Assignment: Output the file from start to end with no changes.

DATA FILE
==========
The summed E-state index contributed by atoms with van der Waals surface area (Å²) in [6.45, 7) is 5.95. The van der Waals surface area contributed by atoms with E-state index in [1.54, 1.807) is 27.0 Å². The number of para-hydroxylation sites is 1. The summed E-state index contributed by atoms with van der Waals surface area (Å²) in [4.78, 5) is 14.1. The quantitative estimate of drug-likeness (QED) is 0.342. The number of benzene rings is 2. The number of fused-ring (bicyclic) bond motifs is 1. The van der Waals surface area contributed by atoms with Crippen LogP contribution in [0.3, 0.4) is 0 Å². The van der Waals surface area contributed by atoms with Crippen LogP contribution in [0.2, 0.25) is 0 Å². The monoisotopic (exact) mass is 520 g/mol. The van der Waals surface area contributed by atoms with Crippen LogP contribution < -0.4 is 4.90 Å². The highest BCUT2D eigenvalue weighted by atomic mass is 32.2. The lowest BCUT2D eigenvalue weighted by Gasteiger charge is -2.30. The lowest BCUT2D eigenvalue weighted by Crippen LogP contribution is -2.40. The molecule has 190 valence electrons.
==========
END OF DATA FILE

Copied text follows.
The summed E-state index contributed by atoms with van der Waals surface area (Å²) in [6.45, 7) is 5.95. The van der Waals surface area contributed by atoms with E-state index in [1.54, 1.807) is 27.0 Å². The number of para-hydroxylation sites is 1. The summed E-state index contributed by atoms with van der Waals surface area (Å²) in [4.78, 5) is 14.1. The quantitative estimate of drug-likeness (QED) is 0.342. The number of benzene rings is 2. The number of fused-ring (bicyclic) bond motifs is 1. The van der Waals surface area contributed by atoms with Crippen LogP contribution in [0.3, 0.4) is 0 Å². The van der Waals surface area contributed by atoms with Crippen LogP contribution in [0.2, 0.25) is 0 Å². The monoisotopic (exact) mass is 520 g/mol. The van der Waals surface area contributed by atoms with Crippen LogP contribution < -0.4 is 4.90 Å². The highest BCUT2D eigenvalue weighted by atomic mass is 32.2. The lowest BCUT2D eigenvalue weighted by Gasteiger charge is -2.30. The lowest BCUT2D eigenvalue weighted by Crippen LogP contribution is -2.40. The molecule has 190 valence electrons.